What's the Issue? The Department of Energy (DOE) Savannah River Site (SRS) in South Carolina is proposing to send up to 6 metric tons of surplus plutonium from nuclear bombs to the Waste Isolation Pilot Plant (WIPP) in New Mexico. Before making that decision, DOE must provide detailed information about the proposal and consider reasonable alternatives in an Environmental Impact Statement (EIS). "Scoping" allows the public to tell DOE what to include in a draft EIS, which might be published in 2011. Public hearings would then be held.
Hasn't there already been an EIS? Yes, two of them. Neither of them proposed that any of the surplus plutonium would come to WIPP.
In 1996, DOE issued the Storage and Disposition of Weapons-Usable Fissile Materials Programmatic EIS (Storage and Disposition PEIS). DOE decided on a dual track - plutonium would be immobilized in glass or ceramic and some of the plutonium would be made into plutonium-uranium fuel (Mixed Oxide or MOX) for commercial nuclear power plants. In November 1999, DOE issued the Surplus Plutonium Disposition EIS (SPD EIS). DOE decided that three new facilities would be built at SRS:
(1) MOX fabrication plant for up to 33 metric tons of plutonium,
(2) a Plutonium Pit Disassembly Facility to convert plutonium pits (triggers) from bombs to oxide that could be used for MOX, and
(3) an immobilization plant for approximately 17 metric tons of plutonium.
In 2002, DOE cancelled the immobilization plant, even though some of the plutonium cannot be processed into MOX.
What's the new EIS? DOE plans to supplement the SPD EIS to reconsider what to do with 13 metric tons of surplus plutonium that previously were to be immobilized. DOE is now proposing that approximately 6 metric tons could be prepared for disposal at WIPP and is considering how to handle the other 7 metric tons of plutonium.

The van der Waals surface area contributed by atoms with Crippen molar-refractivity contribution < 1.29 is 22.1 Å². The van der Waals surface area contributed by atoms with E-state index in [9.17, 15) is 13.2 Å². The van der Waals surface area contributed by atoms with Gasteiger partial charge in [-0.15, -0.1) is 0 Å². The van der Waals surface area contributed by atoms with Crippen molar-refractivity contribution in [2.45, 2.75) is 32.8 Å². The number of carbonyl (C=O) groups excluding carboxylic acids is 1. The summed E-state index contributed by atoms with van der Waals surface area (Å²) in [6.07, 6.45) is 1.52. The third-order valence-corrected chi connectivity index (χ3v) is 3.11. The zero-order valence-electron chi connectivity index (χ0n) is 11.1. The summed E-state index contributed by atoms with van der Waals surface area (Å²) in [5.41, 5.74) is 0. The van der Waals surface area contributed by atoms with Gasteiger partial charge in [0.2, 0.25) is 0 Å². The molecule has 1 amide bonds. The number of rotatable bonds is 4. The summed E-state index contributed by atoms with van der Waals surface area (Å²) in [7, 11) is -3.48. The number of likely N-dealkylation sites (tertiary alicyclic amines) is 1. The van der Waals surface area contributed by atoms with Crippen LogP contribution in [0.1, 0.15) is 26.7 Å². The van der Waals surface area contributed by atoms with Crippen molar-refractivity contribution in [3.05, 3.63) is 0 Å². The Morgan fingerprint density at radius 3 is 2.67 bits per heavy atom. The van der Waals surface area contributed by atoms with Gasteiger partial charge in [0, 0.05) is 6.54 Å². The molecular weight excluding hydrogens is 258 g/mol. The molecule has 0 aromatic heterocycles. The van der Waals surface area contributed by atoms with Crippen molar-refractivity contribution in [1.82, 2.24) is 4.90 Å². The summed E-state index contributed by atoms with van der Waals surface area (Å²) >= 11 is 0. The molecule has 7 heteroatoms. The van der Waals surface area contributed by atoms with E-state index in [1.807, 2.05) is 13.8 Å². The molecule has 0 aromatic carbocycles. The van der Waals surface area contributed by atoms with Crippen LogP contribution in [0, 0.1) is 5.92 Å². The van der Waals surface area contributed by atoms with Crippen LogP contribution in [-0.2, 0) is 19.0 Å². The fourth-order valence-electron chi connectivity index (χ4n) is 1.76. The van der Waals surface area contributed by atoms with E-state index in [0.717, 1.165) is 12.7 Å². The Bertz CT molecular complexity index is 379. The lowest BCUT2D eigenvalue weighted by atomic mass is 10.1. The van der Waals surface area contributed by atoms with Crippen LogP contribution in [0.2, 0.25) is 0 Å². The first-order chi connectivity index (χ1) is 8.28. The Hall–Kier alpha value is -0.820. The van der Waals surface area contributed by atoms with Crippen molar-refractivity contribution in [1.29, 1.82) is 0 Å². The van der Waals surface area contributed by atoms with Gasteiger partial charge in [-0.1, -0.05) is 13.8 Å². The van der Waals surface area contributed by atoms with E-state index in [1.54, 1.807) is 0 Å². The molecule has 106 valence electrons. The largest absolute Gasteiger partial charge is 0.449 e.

What are the scoping issues? Whatever people are concerned about. Some questions are:
1. Would the plutonium fit into WIPP? WIPP is currently planned for more than 7 metric tons of plutonium. The draft EIS must discuss how an additional 6 metric tons would fit. Would WIPP's legal capacity of 6.2 million cubic feet of waste have to be increased? What's the waste form? Would existing requirements for waste characterization have to be changed? How would such additional plutonium affect WIPP's operations? What would be the schedule for bringing the waste? How much would it cost to process and ship the waste?
2. Why shouldn't the plutonium be immobilized at SRS? SRS stores thousands of containers of immobilized high-level waste from the Defense Waste Processing Facility. The draft EIS must discuss how the 6 metric tons of plutonium could be immobilized and stored at SRS.
3. Why transport the plutonium again? Much of the 6 metric tons was shipped from Hanford, WA; Livermore, CA; and Los Alamos, NM to SRS. If this waste is similar to what's at WIPP from those sites (as DOE says), why was it not shipped directly to WIPP? What are the transportation risks and energy requirements for more shipments?
How can comments be submitted to DOE?
* Speak on Thursday, August 26 from 5:30 to 8 p.m. at the Courtyard by Marriott Santa Fe, 3347 Cerrillos Road
* E-Mail: email@example.com
* Fax: 1-877-865-0277
* Mail: Sachiko McAlhany, US DOE, PO Box 2324, Germantown, MD 20874-2324.